Controls are pretty straightforward, with players being able to use the D-pad or joystick to control their robot friend. One button press that you’ll use more than anything else shoots whatever weapon currently equipped, and a tap on left bumper switches between weapons, should you find something like a rocket launcher, bolt gun or flamethrower during your playthrough. Controls, though simple, sometimes feel a little bit floaty, and things like jump distance can be hard to discern right away, but with a little practice, you’ll find yourself noticing it less and less. A Robot Named Fight also supports local co-op play, though additional players take the form of orbs rather than the full-fledged player character.
Puzzles, too, are straightforward, and usually require that you search the area you’re in for the proper powerups to proceed, whether that’s an arachnid upgrade that shrinks you down to spider size and allows you to get in small spaces, the aforementioned flamethrower which allows you to burn through meat caps, or special bolts that pass through platforms and solid walls and activate switches, allowing you to progress through rooms you wouldn’t have been able to before. You can also acquire damage, speed and shot speed upgrades in your explorations, and the ability to slide past low-hanging obstacles.
One of A Robot Named Fight’s best features, at least for genre newbies like myself, is the ability to do “seeded runs.” Each individual playthrough you start is coded, and if you write down that code, you’ll be able to enter it from the main screen and return to that particular setup to try your hand at it over again. This helps if you feel like you’re getting lost and can’t find how to progress, though as I got more confident with the game, I found myself more willing to abandon the familiarity for the chance of getting different upgrades or encountering different bosses I might be able to take down more readily. While there are literally billions of possibilities for each run, it seemed to me like after a few hours trying my hand, some of the changes weren’t that drastic, and there was a basic pattern emerging that I could prepare myself for. Explore the factory, find the powerups, head to the boss, and if successful break out and fight the meat in a subterranean setting, so on and so forth. Boss fights are varied enough to be interesting, but not so different that you’ll find yourself stumped on how to take them down, and it’s possible to beat a boss even if you’ve skipped or simply couldn’t find the level’s upgrades.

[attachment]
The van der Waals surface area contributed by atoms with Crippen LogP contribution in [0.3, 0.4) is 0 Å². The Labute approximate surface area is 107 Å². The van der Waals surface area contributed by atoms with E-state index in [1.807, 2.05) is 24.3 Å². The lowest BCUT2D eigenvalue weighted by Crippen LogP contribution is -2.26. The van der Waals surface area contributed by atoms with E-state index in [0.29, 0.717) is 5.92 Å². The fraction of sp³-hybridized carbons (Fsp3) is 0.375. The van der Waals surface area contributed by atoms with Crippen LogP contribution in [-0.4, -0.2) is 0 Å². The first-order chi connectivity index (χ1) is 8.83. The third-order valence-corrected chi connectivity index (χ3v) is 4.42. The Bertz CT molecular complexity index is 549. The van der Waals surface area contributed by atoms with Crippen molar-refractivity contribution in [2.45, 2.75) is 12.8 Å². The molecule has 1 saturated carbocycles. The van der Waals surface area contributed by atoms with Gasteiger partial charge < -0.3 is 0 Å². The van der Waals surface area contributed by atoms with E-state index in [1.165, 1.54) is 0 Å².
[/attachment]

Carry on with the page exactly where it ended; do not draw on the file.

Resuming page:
Overall, A Robot Named Fight is a great game that I enjoyed quite a bit on Nintendo Switch. Despite losing my way, being defeated by bosses over and over, and scrambling back through entire levels just to grab a powerup for that one room and dying on the way back, it kept me wanting to try again. It’s a game with a great soundtrack, fun, if grotesque visuals, and satisfying gameplay that make it more than worthy to stand amongst the games it emulates. A Robot Named Fight is available on PC via Steam and released today for Nintendo Switch.
A copy of this game was provided to us for review purposes.